North County Line • Highpoint: Roosevelt County
• Llano Estacado Plateau

Date Climbed
March 15, 2000

Elevation
4,782 feet

Distance
Negligible

Time
10 minutes

Gain
Negligible

Conditions
Pretty good

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The whopping great highpoint

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I was on a long day's journey atop the Llano Estacado in Eastern New Mexico, visiting the easy county highpoints of Harding, Curry and Quay County (most recently). Curry and Quay Counties sit atop this flat featureless plain, and their highpoints were easy affairs, mostly walking amid flat ground and trusting the mapmakers surveyed carefully. The eye can play tricks otherwise, as everything looks higher farther away. From the Quay County highpoint, I worked my way south toward Roosevelt County. I arrived here at three in the afternoon in clear weather and pleasant temperatures.

I worked my way south to the village of House, one of New Mexico's least populated incorporated municipalities (about 50 people). House is an apt name because it seemed be just that, maybe two or three. From House, I followed highway NM-89 south three miles to a dirt road on my right called Quay County Road-91. Actually, this road is right on the Quay-Roosevelt county line. I went west 2.7 miles to a windmill, which according to the map would place me near the northwestern corner of Roosevelt County. Surprisingly, the state thought it wise to put a county line sign here (see photo).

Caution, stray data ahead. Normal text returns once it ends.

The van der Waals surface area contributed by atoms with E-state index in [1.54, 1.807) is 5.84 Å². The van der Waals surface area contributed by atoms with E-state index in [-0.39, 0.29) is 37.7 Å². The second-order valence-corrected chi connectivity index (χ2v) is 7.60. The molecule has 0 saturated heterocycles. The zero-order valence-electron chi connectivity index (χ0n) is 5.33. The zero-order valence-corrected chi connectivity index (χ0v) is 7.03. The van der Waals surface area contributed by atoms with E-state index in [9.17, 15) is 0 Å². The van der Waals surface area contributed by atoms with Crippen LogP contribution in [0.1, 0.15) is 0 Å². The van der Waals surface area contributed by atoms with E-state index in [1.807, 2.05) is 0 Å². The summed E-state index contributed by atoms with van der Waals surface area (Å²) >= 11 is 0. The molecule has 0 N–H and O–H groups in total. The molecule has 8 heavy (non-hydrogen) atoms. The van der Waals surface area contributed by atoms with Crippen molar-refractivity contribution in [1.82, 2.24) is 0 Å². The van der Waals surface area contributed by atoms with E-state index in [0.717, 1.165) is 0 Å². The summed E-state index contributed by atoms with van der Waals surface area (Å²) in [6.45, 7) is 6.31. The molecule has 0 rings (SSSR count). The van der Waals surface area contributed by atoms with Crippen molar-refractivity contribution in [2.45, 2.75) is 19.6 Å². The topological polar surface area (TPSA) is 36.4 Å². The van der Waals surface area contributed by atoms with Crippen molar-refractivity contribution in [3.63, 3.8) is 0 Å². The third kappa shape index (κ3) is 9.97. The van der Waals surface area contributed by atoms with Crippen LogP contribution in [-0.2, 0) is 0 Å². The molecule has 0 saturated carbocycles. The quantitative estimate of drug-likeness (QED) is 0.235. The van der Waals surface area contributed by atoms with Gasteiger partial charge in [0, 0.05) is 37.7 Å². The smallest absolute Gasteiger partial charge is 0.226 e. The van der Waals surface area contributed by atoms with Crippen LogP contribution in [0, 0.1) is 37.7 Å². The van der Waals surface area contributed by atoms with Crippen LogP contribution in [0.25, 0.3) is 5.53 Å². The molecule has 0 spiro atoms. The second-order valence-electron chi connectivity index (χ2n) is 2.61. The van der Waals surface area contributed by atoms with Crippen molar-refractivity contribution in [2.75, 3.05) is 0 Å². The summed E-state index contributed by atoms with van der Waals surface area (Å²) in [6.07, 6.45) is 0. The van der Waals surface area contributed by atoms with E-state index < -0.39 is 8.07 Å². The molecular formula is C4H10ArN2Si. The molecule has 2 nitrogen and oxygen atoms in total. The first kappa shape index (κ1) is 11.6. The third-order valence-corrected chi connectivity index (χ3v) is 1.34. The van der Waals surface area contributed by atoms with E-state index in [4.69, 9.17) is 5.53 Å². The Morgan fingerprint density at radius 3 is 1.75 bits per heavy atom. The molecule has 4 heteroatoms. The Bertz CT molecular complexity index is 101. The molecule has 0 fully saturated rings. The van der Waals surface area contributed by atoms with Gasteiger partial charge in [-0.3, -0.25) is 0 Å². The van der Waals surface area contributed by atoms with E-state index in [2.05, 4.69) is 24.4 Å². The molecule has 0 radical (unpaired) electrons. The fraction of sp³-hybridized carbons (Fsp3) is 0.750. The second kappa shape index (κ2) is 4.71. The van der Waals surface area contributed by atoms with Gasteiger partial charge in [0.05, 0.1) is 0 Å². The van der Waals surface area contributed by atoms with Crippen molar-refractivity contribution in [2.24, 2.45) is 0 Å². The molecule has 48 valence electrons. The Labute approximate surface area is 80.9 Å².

This, then, is the highpoint, or close to it. The map shows a 4,780-foot contour that wanders through northeast Roosevelt County, with a 4,782-foot spot elevation south in the brush a few hundred feet. I parked and walked to the fence line, and lined myself up with the county line sign, then tried to view the area. Bleak high desert and total flatness. I scampered past the fence and walked south for a few minutes, covering a few hundred yards. Nothing looked high, and there were no mounds or anything. I couldn't tell which, if any point, was highest. I called it good after a few moments, and got moving.

From here, I continued my travels with a vist to Loma Alta, the De Baca County highpoint. Today had gone very well, with four county highpoints done and in the books, and a fifth soon to come. The weather had been lovely, but a storm was moving in, as I'd soon find out.


Update: The landowner of this land wasn't too pleased about seeing people walk his property, reports a visitor many years after the fact. He lives southeast of the county-line sign. Whether he would grant permission if you asked is not certain. It's best to be aware of this situation if you go there.

(c) 2000, 2011 Scott Surgent. For entertainment purposes only. This report is not meant to replace maps, compass, gps and other common sense hiking/navigation items. Neither I nor the webhost can be held responsible for unfortunate situations that may arise based on these trip reports. Conditions (physical and legal) change over time! Some of these hikes are major mountaineering or backpacking endeavors that require skill, proper gear, proper fitness and general experience.